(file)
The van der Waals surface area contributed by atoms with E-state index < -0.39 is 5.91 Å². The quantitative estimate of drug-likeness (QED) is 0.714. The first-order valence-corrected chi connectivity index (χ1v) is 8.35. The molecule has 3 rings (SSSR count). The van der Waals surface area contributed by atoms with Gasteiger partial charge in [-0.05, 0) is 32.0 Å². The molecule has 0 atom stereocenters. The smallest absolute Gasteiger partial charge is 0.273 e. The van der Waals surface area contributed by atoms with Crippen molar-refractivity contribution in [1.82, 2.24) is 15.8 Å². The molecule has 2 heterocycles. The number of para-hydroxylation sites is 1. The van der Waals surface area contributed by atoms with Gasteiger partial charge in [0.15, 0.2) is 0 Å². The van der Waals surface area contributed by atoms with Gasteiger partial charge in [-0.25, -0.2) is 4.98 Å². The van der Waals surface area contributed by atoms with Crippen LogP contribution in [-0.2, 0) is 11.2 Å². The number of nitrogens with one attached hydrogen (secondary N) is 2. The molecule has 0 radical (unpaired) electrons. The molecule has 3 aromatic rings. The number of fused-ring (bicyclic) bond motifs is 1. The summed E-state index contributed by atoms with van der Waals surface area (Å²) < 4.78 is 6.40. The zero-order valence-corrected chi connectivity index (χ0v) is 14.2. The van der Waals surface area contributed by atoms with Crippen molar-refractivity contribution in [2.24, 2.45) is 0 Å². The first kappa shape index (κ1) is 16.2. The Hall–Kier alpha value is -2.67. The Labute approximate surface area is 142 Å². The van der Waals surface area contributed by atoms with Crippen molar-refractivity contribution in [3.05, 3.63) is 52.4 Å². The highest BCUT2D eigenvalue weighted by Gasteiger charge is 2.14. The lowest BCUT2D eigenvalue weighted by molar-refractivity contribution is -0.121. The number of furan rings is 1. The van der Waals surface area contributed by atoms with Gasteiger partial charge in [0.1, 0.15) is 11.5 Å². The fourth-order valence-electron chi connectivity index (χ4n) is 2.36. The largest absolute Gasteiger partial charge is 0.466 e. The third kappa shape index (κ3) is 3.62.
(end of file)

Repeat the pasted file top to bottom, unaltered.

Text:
The van der Waals surface area contributed by atoms with E-state index < -0.39 is 5.91 Å². The quantitative estimate of drug-likeness (QED) is 0.714. The first-order valence-corrected chi connectivity index (χ1v) is 8.35. The molecule has 3 rings (SSSR count). The van der Waals surface area contributed by atoms with Gasteiger partial charge in [-0.05, 0) is 32.0 Å². The molecule has 0 atom stereocenters. The smallest absolute Gasteiger partial charge is 0.273 e. The van der Waals surface area contributed by atoms with Crippen molar-refractivity contribution in [1.82, 2.24) is 15.8 Å². The molecule has 2 heterocycles. The number of para-hydroxylation sites is 1. The van der Waals surface area contributed by atoms with Gasteiger partial charge in [0.15, 0.2) is 0 Å². The van der Waals surface area contributed by atoms with Gasteiger partial charge in [-0.25, -0.2) is 4.98 Å². The van der Waals surface area contributed by atoms with Crippen LogP contribution in [-0.2, 0) is 11.2 Å². The number of nitrogens with one attached hydrogen (secondary N) is 2. The molecule has 0 radical (unpaired) electrons. The molecule has 3 aromatic rings. The number of fused-ring (bicyclic) bond motifs is 1. The summed E-state index contributed by atoms with van der Waals surface area (Å²) < 4.78 is 6.40. The zero-order valence-corrected chi connectivity index (χ0v) is 14.2. The van der Waals surface area contributed by atoms with Crippen molar-refractivity contribution in [2.24, 2.45) is 0 Å². The first kappa shape index (κ1) is 16.2. The Hall–Kier alpha value is -2.67. The Labute approximate surface area is 142 Å². The van der Waals surface area contributed by atoms with Crippen molar-refractivity contribution in [3.05, 3.63) is 52.4 Å². The highest BCUT2D eigenvalue weighted by Gasteiger charge is 2.14. The lowest BCUT2D eigenvalue weighted by molar-refractivity contribution is -0.121. The number of furan rings is 1. The van der Waals surface area contributed by atoms with Gasteiger partial charge in [0.1, 0.15) is 11.5 Å². The fourth-order valence-electron chi connectivity index (χ4n) is 2.36. The largest absolute Gasteiger partial charge is 0.466 e. The third kappa shape index (κ3) is 3.62.